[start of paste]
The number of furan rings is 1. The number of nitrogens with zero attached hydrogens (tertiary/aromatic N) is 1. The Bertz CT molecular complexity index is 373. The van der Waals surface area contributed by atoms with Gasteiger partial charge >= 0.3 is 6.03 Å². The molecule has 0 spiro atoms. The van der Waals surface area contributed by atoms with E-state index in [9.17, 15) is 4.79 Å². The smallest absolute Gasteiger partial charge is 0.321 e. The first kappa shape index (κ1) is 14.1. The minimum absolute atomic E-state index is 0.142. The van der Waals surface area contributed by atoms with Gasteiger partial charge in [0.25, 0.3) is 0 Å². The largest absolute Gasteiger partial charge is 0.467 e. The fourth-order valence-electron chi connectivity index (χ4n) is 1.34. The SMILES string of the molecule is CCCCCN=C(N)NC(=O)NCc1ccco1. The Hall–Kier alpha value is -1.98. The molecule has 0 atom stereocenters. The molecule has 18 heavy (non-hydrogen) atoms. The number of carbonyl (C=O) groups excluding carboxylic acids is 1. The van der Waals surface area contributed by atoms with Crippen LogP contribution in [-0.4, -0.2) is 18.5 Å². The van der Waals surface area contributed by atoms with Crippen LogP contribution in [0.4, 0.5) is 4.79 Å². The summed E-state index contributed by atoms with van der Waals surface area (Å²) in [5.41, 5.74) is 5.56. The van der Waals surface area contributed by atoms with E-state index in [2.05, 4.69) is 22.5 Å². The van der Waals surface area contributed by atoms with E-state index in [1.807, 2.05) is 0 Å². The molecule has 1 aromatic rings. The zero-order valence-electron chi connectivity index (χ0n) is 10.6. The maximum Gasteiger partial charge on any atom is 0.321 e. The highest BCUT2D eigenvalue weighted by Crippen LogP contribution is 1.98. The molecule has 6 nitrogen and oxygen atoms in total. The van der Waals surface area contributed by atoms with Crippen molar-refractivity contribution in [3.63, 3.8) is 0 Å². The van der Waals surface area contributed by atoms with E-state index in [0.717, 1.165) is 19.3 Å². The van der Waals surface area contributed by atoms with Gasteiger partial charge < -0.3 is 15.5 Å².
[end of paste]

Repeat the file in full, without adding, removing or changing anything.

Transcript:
The number of furan rings is 1. The number of nitrogens with zero attached hydrogens (tertiary/aromatic N) is 1. The Bertz CT molecular complexity index is 373. The van der Waals surface area contributed by atoms with Gasteiger partial charge >= 0.3 is 6.03 Å². The molecule has 0 spiro atoms. The van der Waals surface area contributed by atoms with E-state index in [9.17, 15) is 4.79 Å². The smallest absolute Gasteiger partial charge is 0.321 e. The first kappa shape index (κ1) is 14.1. The minimum absolute atomic E-state index is 0.142. The van der Waals surface area contributed by atoms with Gasteiger partial charge in [0.25, 0.3) is 0 Å². The largest absolute Gasteiger partial charge is 0.467 e. The fourth-order valence-electron chi connectivity index (χ4n) is 1.34. The SMILES string of the molecule is CCCCCN=C(N)NC(=O)NCc1ccco1. The Hall–Kier alpha value is -1.98. The molecule has 0 atom stereocenters. The molecule has 18 heavy (non-hydrogen) atoms. The number of carbonyl (C=O) groups excluding carboxylic acids is 1. The van der Waals surface area contributed by atoms with Crippen LogP contribution in [-0.4, -0.2) is 18.5 Å². The van der Waals surface area contributed by atoms with Crippen LogP contribution in [0.4, 0.5) is 4.79 Å². The summed E-state index contributed by atoms with van der Waals surface area (Å²) in [5.41, 5.74) is 5.56. The van der Waals surface area contributed by atoms with E-state index in [2.05, 4.69) is 22.5 Å². The van der Waals surface area contributed by atoms with E-state index in [1.807, 2.05) is 0 Å². The molecule has 1 aromatic rings. The zero-order valence-electron chi connectivity index (χ0n) is 10.6. The maximum Gasteiger partial charge on any atom is 0.321 e. The highest BCUT2D eigenvalue weighted by Crippen LogP contribution is 1.98. The molecule has 6 nitrogen and oxygen atoms in total. The van der Waals surface area contributed by atoms with Crippen molar-refractivity contribution in [3.63, 3.8) is 0 Å². The van der Waals surface area contributed by atoms with E-state index in [0.717, 1.165) is 19.3 Å². The van der Waals surface area contributed by atoms with Gasteiger partial charge < -0.3 is 15.5 Å².